Sultana's Dream

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Sultana's Dream
May 2013


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'Talking' the World to a Better Place

Between 18 and 27 March 2013, Australia played host to the inaugural Australian Arab Women Leaders’ Dialogue. The following account comes courtesy of the Dialogue’s official website: 

The First Event of its Kind Held in Australia. 

Since early 2011, the world has been transfixed by the momentous changes taking part in the Middle East as a result of what has become known as the Arab Spring. Arab women continue to play prominent roles in the struggle to secure basic rights, equity and justice in this region. 

The Australian Arab Women’s Dialogue brought together women from the Arab world—who occupy major positions of influence and are regarded as leaders—to explore women’s participation in emerging democracies. The Dialogue provided a forum for participants to discuss the role of women in building and sustaining democratic practice in both the Middle East and Australia. The project resonated strongly with efforts by the Australian government to increase Australia’s engagement beyond the Asia-Pacific region. And has put Australia at the forefront of efforts to support the empowerment of women in emergent Arab democracies. 

Delegates from Egypt, Lebanon, Jordan, the Palestinian Territories, Iraq, Saudi Arabia and the United Arab Emirates (UAE) are participating. The visitors took part in a series of programs in Canberra, Sydney and Melbourne between 18-27th of March that included major public events, expert round-table discussions and tailored individual meetings. They also met prominent Australians in significant public roles. 

Mrs Wafa Abdel Rahman (Palestine)

Founder and General Director, Filastiniyat: Media for Women and Youth. A feminist and political activist, she founded and remains a board member of the Palestinian Female Journalists’ Club and is Editor in Chief to NAWA, a Feminist News Agency; also a fellow of the Eisenhower Fellowships—2007 Multi Nation Program in which she was selected as the 2007 Ward Wheelock Fellow.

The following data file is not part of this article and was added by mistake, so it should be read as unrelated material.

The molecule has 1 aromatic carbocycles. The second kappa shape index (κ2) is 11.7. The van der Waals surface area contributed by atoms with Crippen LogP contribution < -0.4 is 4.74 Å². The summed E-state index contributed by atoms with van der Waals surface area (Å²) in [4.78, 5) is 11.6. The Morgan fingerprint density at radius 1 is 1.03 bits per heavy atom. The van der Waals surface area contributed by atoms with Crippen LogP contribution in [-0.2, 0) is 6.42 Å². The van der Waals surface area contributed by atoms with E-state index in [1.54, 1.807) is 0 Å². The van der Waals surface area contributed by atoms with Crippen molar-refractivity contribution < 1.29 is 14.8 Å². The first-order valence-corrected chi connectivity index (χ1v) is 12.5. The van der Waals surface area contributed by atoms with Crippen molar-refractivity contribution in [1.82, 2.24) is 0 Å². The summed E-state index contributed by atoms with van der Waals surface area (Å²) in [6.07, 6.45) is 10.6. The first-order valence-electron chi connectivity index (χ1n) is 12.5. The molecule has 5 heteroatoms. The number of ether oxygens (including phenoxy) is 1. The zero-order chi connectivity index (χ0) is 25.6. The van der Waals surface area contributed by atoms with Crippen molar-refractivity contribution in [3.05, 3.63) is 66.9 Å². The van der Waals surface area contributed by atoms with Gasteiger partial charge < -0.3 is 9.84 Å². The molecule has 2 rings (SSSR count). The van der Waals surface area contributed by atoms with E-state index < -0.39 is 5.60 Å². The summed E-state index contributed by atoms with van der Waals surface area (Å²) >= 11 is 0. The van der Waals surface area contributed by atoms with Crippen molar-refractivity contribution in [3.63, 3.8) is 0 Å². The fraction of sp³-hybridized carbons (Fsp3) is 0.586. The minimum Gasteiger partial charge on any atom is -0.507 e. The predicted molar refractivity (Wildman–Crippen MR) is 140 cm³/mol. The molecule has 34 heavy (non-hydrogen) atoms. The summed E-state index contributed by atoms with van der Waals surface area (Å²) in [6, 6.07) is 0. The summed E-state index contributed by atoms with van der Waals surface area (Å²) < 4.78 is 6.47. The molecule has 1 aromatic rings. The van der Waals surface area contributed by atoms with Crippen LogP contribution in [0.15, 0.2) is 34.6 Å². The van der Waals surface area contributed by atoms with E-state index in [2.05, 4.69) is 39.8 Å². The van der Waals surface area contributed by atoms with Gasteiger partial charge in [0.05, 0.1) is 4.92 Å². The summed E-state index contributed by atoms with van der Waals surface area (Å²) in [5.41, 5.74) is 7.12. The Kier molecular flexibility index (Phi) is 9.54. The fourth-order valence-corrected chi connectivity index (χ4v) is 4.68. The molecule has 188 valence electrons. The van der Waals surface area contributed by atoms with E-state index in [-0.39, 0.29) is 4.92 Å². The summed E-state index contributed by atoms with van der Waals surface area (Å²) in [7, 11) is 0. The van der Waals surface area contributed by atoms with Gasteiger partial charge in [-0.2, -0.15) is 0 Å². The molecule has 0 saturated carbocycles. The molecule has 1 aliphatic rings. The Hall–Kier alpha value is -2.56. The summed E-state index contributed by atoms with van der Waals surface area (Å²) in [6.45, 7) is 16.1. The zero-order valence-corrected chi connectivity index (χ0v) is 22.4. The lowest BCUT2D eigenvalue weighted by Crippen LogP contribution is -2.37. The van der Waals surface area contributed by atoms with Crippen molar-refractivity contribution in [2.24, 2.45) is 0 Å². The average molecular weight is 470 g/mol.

Ms Hanaa Edwar (Iraq)

Founder and Secretary-General, Iraqi Al-Amal Association; a human rights, women’s rights and democracy activist in Iraq for more than forty years; serves on advisory committees for Human Rights Watch and the Open Society Institute in the Arab region and co-founder of the Iraqi Women’s Network, which consists of more than 80 women’s organisations. In 2011 was awarded the certificate of Human Rights Defender by the UN Mission in Iraq. 
Ms Minoush Abdel-Meguid, (Egypt)

Managing Director and co-founder of Union Capital Partners. A young, dynamic businesswoman strongly engaged in political and social issues in Egypt and a prominent activist during the Tahrir Square uprising in Cairo. Also founding president of the Egyptian Young Bankers’ Association, an NGO catering for the progression of young bankers. 

Ms Rana Hussein (Jordan)

Author and internationally-recognised, award-winning journalist for The Jordan Times. Writes on violence against women, as well as the brutal crimes that are committed against Jordanian women in the name of family honour, a topic traditionally considered taboo in her country. She is also a passionate basketball and soccer player, a Member of the Women’s Football Committee at the Arab Union Football Federation and a Distinguished member of the Board of the Jordan Football Association and was Team Captain of the Jordanian Women’s National Basketball team from 1995 to 2000.

Ms Samar Fatany (Saudi Arabia)

Writer and columnist for the Saudi gazette Khaleej Times and Asia Week. Former Head of the English Service and Chief Broadcaster at Jeddah Radio Station. Has long supported youth initiatives that seek to enhance women’s roles in society; a member of the Saudi Women’s Writers’ Group, a founding member of Alkalimah Literary Society and a member of the Committee for Youth Forums of the Ministry of Foreign Affairs and a member of the Saudi Committee for International Trade.